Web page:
Let’s get up close with some wool, silk, and mohair Nuno felt fibers. Really, really close.

I always wanted to see the difference between types of fiber under a microscope, and got a chance today. You see, I live with a science teacher and I decided a few weeks ago that he really needed a microscope with a usb to hook up to his computer. He could show gross things to middle schoolers on the projection screen!. I got him one for his birthday and the kids loved it. Today, he left it at home. Hah! It was MY turn to play with his birthday present.

Here’s a link to one just like it from Amazon. I paid more than this, but it’s too late now. At this price, get one for everyone in the house!

I’ve been asked how Nuno felt works. It’s pretty simple, really. Fibers get tangled. Wool, especially. The wool hairs will grab each other, and grab other fabrics that are sheer enough for the wool to work its way through gaps between threads. Wool shrinks when it does this, but other fibers like silk or cotton gauze do not shrink, so the wool will pucker up the silk or cotton as it gets drawn in by the wool. Nuno felt is a combination of fibers, using the shrinking property of wool.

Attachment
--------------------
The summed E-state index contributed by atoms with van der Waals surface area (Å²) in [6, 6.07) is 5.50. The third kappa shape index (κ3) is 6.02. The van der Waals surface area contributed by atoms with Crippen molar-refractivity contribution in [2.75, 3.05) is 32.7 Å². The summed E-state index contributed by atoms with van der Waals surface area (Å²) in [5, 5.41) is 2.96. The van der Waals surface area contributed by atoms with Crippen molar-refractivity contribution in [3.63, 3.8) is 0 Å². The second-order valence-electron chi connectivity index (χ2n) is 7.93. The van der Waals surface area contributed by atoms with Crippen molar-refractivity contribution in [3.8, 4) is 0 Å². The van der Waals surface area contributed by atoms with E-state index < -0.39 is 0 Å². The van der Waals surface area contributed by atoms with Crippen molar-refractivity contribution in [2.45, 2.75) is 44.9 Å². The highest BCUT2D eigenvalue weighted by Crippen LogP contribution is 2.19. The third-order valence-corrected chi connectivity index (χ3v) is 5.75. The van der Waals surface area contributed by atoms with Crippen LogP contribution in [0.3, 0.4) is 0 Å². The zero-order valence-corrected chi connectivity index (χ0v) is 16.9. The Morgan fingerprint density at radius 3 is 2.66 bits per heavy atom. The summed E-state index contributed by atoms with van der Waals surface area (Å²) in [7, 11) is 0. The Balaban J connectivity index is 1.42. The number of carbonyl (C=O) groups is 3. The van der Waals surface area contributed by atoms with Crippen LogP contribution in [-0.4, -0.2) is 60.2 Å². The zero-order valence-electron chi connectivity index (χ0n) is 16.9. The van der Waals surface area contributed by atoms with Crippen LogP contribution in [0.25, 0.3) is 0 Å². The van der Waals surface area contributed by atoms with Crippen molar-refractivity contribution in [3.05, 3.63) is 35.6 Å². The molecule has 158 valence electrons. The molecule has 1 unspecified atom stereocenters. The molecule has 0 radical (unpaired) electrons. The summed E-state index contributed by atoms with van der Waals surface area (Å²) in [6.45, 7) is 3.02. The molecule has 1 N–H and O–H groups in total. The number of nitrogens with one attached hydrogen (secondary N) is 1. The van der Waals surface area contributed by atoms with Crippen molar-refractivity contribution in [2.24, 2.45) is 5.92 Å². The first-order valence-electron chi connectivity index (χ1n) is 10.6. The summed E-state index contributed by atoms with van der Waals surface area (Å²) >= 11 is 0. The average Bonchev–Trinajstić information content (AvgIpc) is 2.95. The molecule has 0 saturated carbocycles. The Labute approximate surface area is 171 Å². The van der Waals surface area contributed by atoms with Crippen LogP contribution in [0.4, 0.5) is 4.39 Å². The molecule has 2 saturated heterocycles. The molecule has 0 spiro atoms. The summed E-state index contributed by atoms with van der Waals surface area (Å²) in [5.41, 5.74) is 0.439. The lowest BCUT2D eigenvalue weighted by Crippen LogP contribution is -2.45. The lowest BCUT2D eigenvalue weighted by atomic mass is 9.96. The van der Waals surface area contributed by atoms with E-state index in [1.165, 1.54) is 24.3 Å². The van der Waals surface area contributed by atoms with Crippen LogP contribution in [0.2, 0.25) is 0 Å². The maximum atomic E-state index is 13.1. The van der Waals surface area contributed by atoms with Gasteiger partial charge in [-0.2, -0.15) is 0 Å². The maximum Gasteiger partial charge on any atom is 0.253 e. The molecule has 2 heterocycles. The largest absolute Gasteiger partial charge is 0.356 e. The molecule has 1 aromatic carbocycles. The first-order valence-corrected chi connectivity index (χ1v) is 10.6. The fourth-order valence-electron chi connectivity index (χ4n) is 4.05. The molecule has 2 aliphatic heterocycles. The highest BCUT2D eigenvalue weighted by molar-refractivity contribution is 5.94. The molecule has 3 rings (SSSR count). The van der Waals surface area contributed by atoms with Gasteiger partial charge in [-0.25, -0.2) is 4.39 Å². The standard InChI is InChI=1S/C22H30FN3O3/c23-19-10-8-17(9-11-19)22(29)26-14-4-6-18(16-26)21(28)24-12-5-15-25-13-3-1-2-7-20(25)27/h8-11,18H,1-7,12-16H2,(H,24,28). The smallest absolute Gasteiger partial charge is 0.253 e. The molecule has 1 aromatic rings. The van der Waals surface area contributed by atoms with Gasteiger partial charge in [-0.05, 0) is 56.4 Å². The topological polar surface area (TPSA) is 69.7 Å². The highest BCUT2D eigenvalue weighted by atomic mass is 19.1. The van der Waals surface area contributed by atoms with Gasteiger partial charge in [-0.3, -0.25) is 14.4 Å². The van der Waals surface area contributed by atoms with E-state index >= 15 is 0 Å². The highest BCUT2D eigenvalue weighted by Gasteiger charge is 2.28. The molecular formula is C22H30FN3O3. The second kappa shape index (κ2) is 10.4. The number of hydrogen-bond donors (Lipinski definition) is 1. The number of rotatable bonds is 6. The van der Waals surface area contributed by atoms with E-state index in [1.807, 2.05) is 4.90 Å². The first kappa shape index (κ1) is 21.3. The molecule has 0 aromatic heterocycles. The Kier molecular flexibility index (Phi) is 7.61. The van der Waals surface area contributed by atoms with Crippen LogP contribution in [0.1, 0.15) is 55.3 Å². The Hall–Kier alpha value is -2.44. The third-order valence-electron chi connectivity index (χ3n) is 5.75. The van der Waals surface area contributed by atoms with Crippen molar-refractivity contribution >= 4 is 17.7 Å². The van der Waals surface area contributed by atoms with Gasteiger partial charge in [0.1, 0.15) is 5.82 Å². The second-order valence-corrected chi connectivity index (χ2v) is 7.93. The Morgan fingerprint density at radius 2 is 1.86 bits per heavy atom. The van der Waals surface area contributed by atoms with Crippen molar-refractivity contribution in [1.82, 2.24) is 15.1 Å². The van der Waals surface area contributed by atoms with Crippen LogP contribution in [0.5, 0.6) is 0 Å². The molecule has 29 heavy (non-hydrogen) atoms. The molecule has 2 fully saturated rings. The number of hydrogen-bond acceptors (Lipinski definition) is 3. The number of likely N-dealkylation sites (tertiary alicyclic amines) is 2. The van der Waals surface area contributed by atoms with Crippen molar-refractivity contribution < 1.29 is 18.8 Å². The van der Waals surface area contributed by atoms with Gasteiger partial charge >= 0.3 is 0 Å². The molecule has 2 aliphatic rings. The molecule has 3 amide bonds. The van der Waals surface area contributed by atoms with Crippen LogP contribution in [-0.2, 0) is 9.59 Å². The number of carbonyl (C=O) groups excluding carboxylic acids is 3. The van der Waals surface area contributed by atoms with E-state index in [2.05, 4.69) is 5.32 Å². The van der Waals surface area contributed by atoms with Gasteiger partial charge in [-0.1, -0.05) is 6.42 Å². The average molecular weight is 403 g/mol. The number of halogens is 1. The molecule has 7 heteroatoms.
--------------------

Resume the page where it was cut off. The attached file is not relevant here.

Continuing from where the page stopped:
I use either a layer of thin silk fabric or a very thin layer of wool fibers to start a piece of Nuno felt. Either way, the shrunken wool creates a surprisingly strong fabric.  Silk, mohair, or other fibers that don’t shrink (or shrink less than wool does)  can be used as embellishments in this type of felt. I’ve got this box of thrift store silk finds, and it’s lots of fun to rip up old nineties shirts and re-imagine them as texture in a Nuno garment. Here’s the scarf I photographed today, up close and personal, with some detail shots:

Nuno felt scarf collage with details

This was made with two thin layers of black-dyed Merino wool with silk fabric, Mawata silk “hankies,” silk fibers, and kid mohair locks added on top of the wool. I love black wool under bright colors with this technique.